Thermodynamics filled in class notes_Part_66

Thermodynamics filled in class notes_Part_66 - 4.11....

Info iconThis preview shows pages 1–2. Sign up to view the full content.

View Full Document Right Arrow Icon

Info iconThis preview has intentionally blurred sections. Sign up to view the full version.

View Full DocumentRight Arrow Icon
This is the end of the preview. Sign up to access the rest of the document.

Unformatted text preview: 4.11. EQUILIBRIUM IN A TWO-COMPONENT SYSTEM 139 Because T is fixed at 100 C and the material is a two phase mixture, the pressure is also fixed at a constant. Here there are two phases at saturation; g for gas and l for liquid. Equation (4.399) reduces to l dn l + g dn g . (4.402) Now for the pure H 2 O if a loss of moles from one phase must be compensated by the addition to another. So one must have dn l + dn g = 0 . (4.403) Hence dn g = dn l . (4.404) So Eq. (4.402), using Eq. (4.404) becomes l dn l g dn l , (4.405) dn l ( l g ) . (4.406) At this stage of the analysis, most texts, grounded in equilibrium thermodynamics, assert that l = g , ignoring the fact that they could be different but dn l could be zero. That approach will not be taken here. Instead divide Eq. (4.406) by a positive time increment, dt 0 to write the second law as dn l dt ( l g ) . (4.407) One convenient, albeit na ve, way to guarantee second law satisfaction is to let dn l dt = ( l g ) , , convenient, but na ve model (4.408) Here is some positive semi-definite scalar rate constant which dictates the time scale of approach to...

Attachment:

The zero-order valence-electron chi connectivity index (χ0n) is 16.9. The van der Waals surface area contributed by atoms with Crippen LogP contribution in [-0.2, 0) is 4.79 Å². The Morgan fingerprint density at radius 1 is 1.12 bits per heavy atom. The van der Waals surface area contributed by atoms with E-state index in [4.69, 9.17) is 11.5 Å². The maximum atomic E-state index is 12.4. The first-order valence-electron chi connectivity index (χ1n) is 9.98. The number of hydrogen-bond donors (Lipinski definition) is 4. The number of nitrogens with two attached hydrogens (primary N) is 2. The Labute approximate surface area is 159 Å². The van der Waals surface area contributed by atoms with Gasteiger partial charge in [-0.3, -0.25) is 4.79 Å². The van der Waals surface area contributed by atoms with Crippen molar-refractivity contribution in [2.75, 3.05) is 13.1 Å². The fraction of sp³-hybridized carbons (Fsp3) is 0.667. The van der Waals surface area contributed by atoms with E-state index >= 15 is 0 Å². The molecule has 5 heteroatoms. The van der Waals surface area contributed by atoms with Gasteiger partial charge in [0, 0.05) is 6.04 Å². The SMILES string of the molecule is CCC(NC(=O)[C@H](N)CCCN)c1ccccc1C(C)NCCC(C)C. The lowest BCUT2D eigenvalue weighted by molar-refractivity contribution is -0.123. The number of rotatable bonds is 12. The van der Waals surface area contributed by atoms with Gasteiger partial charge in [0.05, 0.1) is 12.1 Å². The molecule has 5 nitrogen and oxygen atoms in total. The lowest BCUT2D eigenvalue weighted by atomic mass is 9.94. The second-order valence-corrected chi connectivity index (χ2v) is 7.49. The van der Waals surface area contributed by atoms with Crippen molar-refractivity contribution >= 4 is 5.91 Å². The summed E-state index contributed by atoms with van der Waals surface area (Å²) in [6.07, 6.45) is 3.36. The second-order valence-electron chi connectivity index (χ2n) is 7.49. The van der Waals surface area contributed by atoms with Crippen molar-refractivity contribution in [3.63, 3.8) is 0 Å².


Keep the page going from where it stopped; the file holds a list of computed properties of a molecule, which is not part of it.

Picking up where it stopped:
View Full Document

This note was uploaded on 11/26/2011 for the course EGN 3381 taught by Professor Park-sou during the Fall '11 term at FSU.

Page1 / 2

Thermodynamics filled in class notes_Part_66 - 4.11....

This preview shows document pages 1 - 2. Sign up to view the full document.

View Full Document Right Arrow Icon
Ask a homework question - tutors are online